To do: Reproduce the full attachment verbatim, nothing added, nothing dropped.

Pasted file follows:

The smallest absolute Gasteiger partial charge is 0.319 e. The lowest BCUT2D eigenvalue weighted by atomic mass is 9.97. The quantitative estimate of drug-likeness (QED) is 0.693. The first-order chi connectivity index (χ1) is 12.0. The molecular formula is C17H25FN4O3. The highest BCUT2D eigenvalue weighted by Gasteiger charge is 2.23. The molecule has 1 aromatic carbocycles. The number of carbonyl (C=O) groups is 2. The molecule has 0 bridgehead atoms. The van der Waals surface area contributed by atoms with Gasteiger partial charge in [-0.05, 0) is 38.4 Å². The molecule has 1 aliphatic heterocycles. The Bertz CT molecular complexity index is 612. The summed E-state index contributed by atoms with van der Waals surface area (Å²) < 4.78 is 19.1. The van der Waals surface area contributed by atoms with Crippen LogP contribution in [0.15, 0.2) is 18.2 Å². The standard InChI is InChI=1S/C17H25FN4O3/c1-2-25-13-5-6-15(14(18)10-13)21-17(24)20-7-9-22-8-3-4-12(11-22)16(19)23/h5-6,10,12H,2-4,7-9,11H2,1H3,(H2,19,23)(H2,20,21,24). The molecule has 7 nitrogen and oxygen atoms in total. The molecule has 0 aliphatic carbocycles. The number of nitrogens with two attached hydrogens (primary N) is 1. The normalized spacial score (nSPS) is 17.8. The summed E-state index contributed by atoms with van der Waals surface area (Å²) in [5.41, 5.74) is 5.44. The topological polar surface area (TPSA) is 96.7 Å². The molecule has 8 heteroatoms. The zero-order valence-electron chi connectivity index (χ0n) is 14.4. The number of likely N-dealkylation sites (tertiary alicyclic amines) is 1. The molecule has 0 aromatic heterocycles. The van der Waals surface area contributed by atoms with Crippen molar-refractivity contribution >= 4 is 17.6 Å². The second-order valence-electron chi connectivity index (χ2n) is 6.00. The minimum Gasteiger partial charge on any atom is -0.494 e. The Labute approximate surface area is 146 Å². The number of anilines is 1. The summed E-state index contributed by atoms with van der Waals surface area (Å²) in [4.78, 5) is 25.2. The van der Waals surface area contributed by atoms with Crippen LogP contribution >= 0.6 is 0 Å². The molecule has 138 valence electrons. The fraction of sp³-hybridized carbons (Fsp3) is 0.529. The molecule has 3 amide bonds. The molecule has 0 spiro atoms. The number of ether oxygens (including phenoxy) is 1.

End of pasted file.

The smallest absolute Gasteiger partial charge is 0.319 e. The lowest BCUT2D eigenvalue weighted by atomic mass is 9.97. The quantitative estimate of drug-likeness (QED) is 0.693. The first-order chi connectivity index (χ1) is 12.0. The molecular formula is C17H25FN4O3. The highest BCUT2D eigenvalue weighted by Gasteiger charge is 2.23. The molecule has 1 aromatic carbocycles. The number of carbonyl (C=O) groups is 2. The molecule has 0 bridgehead atoms. The van der Waals surface area contributed by atoms with Gasteiger partial charge in [-0.05, 0) is 38.4 Å². The molecule has 1 aliphatic heterocycles. The Bertz CT molecular complexity index is 612. The summed E-state index contributed by atoms with van der Waals surface area (Å²) < 4.78 is 19.1. The van der Waals surface area contributed by atoms with Crippen LogP contribution in [0.15, 0.2) is 18.2 Å². The standard InChI is InChI=1S/C17H25FN4O3/c1-2-25-13-5-6-15(14(18)10-13)21-17(24)20-7-9-22-8-3-4-12(11-22)16(19)23/h5-6,10,12H,2-4,7-9,11H2,1H3,(H2,19,23)(H2,20,21,24). The molecule has 7 nitrogen and oxygen atoms in total. The molecule has 0 aliphatic carbocycles. The number of nitrogens with two attached hydrogens (primary N) is 1. The normalized spacial score (nSPS) is 17.8. The summed E-state index contributed by atoms with van der Waals surface area (Å²) in [5.41, 5.74) is 5.44. The topological polar surface area (TPSA) is 96.7 Å². The molecule has 8 heteroatoms. The zero-order valence-electron chi connectivity index (χ0n) is 14.4. The number of likely N-dealkylation sites (tertiary alicyclic amines) is 1. The molecule has 0 aromatic heterocycles. The van der Waals surface area contributed by atoms with Crippen molar-refractivity contribution >= 4 is 17.6 Å². The second-order valence-electron chi connectivity index (χ2n) is 6.00. The minimum Gasteiger partial charge on any atom is -0.494 e. The Labute approximate surface area is 146 Å². The number of anilines is 1. The summed E-state index contributed by atoms with van der Waals surface area (Å²) in [4.78, 5) is 25.2. The van der Waals surface area contributed by atoms with Crippen LogP contribution >= 0.6 is 0 Å². The molecule has 138 valence electrons. The fraction of sp³-hybridized carbons (Fsp3) is 0.529. The molecule has 3 amide bonds. The molecule has 0 spiro atoms. The number of ether oxygens (including phenoxy) is 1.